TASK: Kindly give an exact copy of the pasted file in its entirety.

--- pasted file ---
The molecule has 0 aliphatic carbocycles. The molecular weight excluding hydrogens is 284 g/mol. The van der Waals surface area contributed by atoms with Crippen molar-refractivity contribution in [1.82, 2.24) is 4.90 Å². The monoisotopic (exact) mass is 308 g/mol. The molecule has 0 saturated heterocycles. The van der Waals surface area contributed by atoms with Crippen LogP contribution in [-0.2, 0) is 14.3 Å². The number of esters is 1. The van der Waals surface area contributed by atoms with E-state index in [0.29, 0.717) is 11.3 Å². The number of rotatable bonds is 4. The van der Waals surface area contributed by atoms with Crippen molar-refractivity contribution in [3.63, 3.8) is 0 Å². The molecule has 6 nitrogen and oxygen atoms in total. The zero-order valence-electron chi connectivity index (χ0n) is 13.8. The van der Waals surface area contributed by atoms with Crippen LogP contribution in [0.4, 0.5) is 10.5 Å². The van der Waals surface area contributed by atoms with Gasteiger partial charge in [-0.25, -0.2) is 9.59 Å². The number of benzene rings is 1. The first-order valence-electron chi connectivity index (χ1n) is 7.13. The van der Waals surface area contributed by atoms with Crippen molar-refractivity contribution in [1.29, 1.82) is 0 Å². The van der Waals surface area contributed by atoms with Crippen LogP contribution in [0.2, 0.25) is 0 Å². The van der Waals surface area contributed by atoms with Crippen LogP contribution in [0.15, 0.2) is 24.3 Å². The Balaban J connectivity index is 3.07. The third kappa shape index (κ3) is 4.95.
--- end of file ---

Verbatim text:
The molecule has 0 aliphatic carbocycles. The molecular weight excluding hydrogens is 284 g/mol. The van der Waals surface area contributed by atoms with Crippen molar-refractivity contribution in [1.82, 2.24) is 4.90 Å². The monoisotopic (exact) mass is 308 g/mol. The molecule has 0 saturated heterocycles. The van der Waals surface area contributed by atoms with Crippen LogP contribution in [-0.2, 0) is 14.3 Å². The number of esters is 1. The van der Waals surface area contributed by atoms with E-state index in [0.29, 0.717) is 11.3 Å². The number of rotatable bonds is 4. The van der Waals surface area contributed by atoms with Crippen molar-refractivity contribution in [3.63, 3.8) is 0 Å². The molecule has 6 nitrogen and oxygen atoms in total. The zero-order valence-electron chi connectivity index (χ0n) is 13.8. The van der Waals surface area contributed by atoms with Crippen LogP contribution in [0.4, 0.5) is 10.5 Å². The van der Waals surface area contributed by atoms with Gasteiger partial charge in [-0.25, -0.2) is 9.59 Å². The number of benzene rings is 1. The first-order valence-electron chi connectivity index (χ1n) is 7.13. The van der Waals surface area contributed by atoms with Crippen molar-refractivity contribution in [1.29, 1.82) is 0 Å². The van der Waals surface area contributed by atoms with Crippen LogP contribution in [0.2, 0.25) is 0 Å². The van der Waals surface area contributed by atoms with Crippen LogP contribution in [0.15, 0.2) is 24.3 Å². The Balaban J connectivity index is 3.07. The third kappa shape index (κ3) is 4.95.